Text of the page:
Endangered eels onsale in local markets

Local | Justin Tong 6 Mar 2020

Nearly half of retail eel products in local supermarkets contain critically endangered species, scientists from a local university found.

The Division of Ecology and Biodiversity of the University of Hong Kong said the eel products contained European eel, a critically endangered species at risk of extinction as defined by the International Union for Conservation of Nature.

Due to over-exploitation to satisfy the growing demand from mainland China, as well as rising ocean temperatures, parasites and dammed rivers, glass eels are caught while swimming upstream in Europe and North Africa, and smuggled to Asia to breed for resale when mature, the HKU team said.

According to the study, since captive breeding of eels has not been economically viable, wild glass eels are caught and delivered to eel farms.

The trade in European eels and their food product derivatives is currently regulated by the Convention for the International Trade of Endangered Species, a multilateral treaty on conserving endangered species enforced since 1975, which also restricts the import and export of the species.

The research team, led by David Baker from the university's Conservation Forensics laboratory, said the trade in Japanese and American eels - two more common species - are not regulated and do not need a permit, meaning the "endangered European eels can be laundered along with their legally traded relatives."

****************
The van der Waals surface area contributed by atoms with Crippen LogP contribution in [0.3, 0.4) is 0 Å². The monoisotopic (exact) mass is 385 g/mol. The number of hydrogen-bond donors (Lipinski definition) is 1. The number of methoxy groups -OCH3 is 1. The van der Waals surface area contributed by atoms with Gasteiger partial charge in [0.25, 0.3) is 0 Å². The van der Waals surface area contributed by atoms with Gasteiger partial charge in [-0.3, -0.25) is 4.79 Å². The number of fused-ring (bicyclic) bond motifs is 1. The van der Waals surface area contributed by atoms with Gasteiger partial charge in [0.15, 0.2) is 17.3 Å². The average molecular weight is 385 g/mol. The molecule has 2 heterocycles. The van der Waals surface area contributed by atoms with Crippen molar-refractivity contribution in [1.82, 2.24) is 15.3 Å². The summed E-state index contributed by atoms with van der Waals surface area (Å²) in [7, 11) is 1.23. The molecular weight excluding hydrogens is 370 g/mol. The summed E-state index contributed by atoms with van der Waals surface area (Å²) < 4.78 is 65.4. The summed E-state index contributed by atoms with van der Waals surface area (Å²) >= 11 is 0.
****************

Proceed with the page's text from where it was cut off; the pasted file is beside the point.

"The international trade in glass eels is incredibly lucrative. One kilogram of glass eels can contain up to 3,500 individuals and has been recorded selling for over HK$50,000 on the black market," the team said, describing the trade as "highly profitable."

But the team noted that their ultimate destination remains unknown, even if the existence of Europe-Asia smuggling routes had been documented earlier.

"The numbers from Hong Kong are very alarming and reflect the huge amounts of European eels that are being farmed in Asia," said Florian Stein, director of scientific operations at Sustainable Eel Group.

He said the illegal export of glass eels was "one of the world's greatest wildlife crimes."

"The next step is to investigate the global consumer markets to identify where these trafficked eels are eventually consumed," he added.

The discovery comes from an undergraduate project studying seafood mislabeling, when the students found a significant amount of European eel products in local supermarkets.

Haze Chung, a year four undergraduate researcher, said the "exciting" findings have made an impact in illegal trading.

The university said the large-scale smuggling of European eels has suggested an "interwoven" connection between local supplier chains, resulting in the prevalence of endangered species in retail markets.


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